The nervous system is a complex network of nerves that sends messages between the brain and spinal cord to all areas of the body. Without a healthy nervous system, humans would be unable to walk, write, hug, breathe or speak.
My research areas are in neuroscience and physiology. In our lab, we study neuroscience and physiology to better understand the nervous system and how it upholds ventilation and suitable blood gasses to support life.
The research goals of my team include 1) understanding what occurs with neural circuits that control breathing in patients with disease or after injury, and 2) how we could enhance the function of those circuits to strengthen breathing and the quality of patients’ lives.
My research interests stem from my training in the development and function of brainstem and spinal cord circuits used in breathing and movement. I decided to focus on breathing because ventilator dependence greatly affects these patients' quality of life, and respiratory failure is one of the most common causes of death in neurodegenerative diseases and following spinal cord injury.
In my lab at the Cincinnati Children's Hospital Medical Center, we study what happens to breathing circuits after disease (amyotrophic lateral sclerosis, spinal muscular atrophy, epilepsy) and spinal cord injury. We want to translate our research discoveries into possible treatments for patients. One of the most significant discoveries that my team and I made is identifying neurons in the spinal cord that are imperative for controlling accessory respiratory muscles. These muscles are necessary for humans to breathe when exercising or when people need more ventilation. Furthermore, these muscles are necessary for compensating during impaired diaphragm function due to neuromuscular disease or injury.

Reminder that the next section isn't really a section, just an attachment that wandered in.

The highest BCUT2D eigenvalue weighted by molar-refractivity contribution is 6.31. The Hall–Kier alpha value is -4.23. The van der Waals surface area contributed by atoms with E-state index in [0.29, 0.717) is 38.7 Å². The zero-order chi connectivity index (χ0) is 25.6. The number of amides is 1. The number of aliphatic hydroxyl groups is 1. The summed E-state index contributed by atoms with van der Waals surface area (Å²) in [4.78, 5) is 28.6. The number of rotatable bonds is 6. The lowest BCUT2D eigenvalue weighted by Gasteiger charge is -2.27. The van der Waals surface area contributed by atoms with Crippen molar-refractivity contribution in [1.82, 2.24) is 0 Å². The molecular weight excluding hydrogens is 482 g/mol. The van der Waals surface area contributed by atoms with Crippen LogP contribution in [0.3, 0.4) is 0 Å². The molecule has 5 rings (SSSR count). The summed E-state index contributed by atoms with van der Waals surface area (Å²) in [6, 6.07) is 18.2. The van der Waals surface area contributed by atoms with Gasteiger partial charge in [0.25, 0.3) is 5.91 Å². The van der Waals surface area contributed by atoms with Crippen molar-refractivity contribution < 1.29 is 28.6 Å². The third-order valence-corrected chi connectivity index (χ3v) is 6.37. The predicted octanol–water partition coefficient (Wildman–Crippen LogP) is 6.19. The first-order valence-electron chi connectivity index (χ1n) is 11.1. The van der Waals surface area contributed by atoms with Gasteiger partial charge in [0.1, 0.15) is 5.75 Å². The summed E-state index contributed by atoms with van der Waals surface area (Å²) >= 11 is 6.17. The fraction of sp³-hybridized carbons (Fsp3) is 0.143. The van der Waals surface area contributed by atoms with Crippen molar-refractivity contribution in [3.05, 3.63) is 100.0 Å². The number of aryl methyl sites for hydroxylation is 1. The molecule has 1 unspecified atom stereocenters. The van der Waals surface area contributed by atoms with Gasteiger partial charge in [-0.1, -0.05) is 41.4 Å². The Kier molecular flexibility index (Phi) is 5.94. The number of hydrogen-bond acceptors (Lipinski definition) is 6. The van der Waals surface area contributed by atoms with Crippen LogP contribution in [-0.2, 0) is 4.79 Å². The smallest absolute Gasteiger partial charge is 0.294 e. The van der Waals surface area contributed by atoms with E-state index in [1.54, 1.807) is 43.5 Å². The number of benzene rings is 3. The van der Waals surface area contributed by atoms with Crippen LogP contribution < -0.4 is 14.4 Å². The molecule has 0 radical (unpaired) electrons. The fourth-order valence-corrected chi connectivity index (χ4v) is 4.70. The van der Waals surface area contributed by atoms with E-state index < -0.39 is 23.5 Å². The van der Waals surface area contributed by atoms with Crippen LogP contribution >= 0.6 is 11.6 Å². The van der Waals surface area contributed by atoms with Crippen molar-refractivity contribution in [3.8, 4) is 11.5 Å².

We also found that neurons important for controlling accessory respiratory muscles degenerate in the spinal cord and brainstem in an amyotrophic lateral sclerosis (ALS) mouse model. Accessory respiratory muscles become active in patients with ALS to help them compensate for feeble muscle strength when attempting to breathe. However, at late stages of the disease, these patients exhibit a severe decrease in breathing when they can no longer compensate for diaphragm weakness. Our studies indicate that preventing degeneration of spinal neurons or improving the function of spared circuitry could help patients breathe better and postpone the need for mechanical ventilation.
Another research goal is to find medicines that could target spinal circuits and restore breathing to patients with a cervical spinal cord injury. Many of these patients cannot breathe without a ventilator. We found that raising the excitability of a certain population of spinal cord neurons can restore function to a formerly paralyzed diaphragm in a mouse model of spinal cord injury.
Recognitions I’ve received include an Emerging Investigator Award (2013) from the Gwendolyn Strong Foundation and FightSMA.
I first started working at the Cincinnati Children’s Hospital Medical Center in 2012 and have more than twenty-five years of experience in the neuroscience field. I’ve also published papers in multiple journals, including Frontiers in Systems Neuroscience, Experimental Neurology and Cell Reports.